The fight against COVID-19 seems to be a never-ending struggle and is mirrored by a never-ending stream of letters, pro and con, about vaccinations. I hope the editors of The Jewish Link can tolerate one more letter on the subject. I would like to discuss the phrase “freedom of choice” which has come into vogue for those choosing not to be vaccinated.
In science or medicine there is rarely, if ever, complete agreement on any issue. There are only probabilities that certain actions result in certain effects, and even here, what seems absolute one day may be overturned the next.
With this in mind, even in an environment of very confusing and contradictory reports, virtually all reports (but never 100%) appearing in the media, seem to very strongly point to the case that the Omicron virus is much more infectious than the original and Delta variants, but is much less severe, resulting in greatly reduced hospitalizations and deaths. Even so, hospital facilities and beds today are overloaded with patients who are unvaccinated, and thus, cannot be used for other seriously ill patients, postponing their surgeries, examinations, radiation or other treatments, or other necessary potentially life-saving procedures.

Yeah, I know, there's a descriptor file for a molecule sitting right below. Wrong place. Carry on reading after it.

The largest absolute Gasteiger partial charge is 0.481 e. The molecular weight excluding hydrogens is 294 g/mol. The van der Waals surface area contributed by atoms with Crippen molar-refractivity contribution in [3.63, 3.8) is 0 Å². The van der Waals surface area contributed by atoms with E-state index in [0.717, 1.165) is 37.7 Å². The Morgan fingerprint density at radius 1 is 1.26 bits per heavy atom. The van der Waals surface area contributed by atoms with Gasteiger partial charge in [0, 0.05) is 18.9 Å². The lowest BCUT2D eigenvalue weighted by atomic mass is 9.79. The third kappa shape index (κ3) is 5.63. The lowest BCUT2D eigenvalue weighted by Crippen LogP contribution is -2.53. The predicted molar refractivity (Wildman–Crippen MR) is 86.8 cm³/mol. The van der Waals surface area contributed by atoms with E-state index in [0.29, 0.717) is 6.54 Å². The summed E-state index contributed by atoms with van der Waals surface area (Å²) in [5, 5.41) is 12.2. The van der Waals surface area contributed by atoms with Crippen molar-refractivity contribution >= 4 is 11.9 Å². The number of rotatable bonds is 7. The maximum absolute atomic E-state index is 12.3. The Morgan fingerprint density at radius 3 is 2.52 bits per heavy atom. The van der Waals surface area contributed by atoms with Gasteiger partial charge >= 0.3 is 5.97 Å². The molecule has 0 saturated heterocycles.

The question then becomes, does the “freedom of choice” demanded by those choosing to remain unvaccinated only affect them, if it at the same time can also be harming others? Our society abounds with many other laws, mandates and regulations governing personal actions versus the common good: cigarette smoking in public areas, drug use, drinking while driving, burning of fossil fuels, noise ordinances, use of certain insecticides, plastic waste disposal, use of PFAs in air conditioners, building and electrical codes, etc., etc.
Thus, the concept that “freedom of choice” only involves individual behavior and is thus sacrosanct, may be a moot point if it adversely affects the health, welfare and well-being of fellow citizens.Max Wisotsky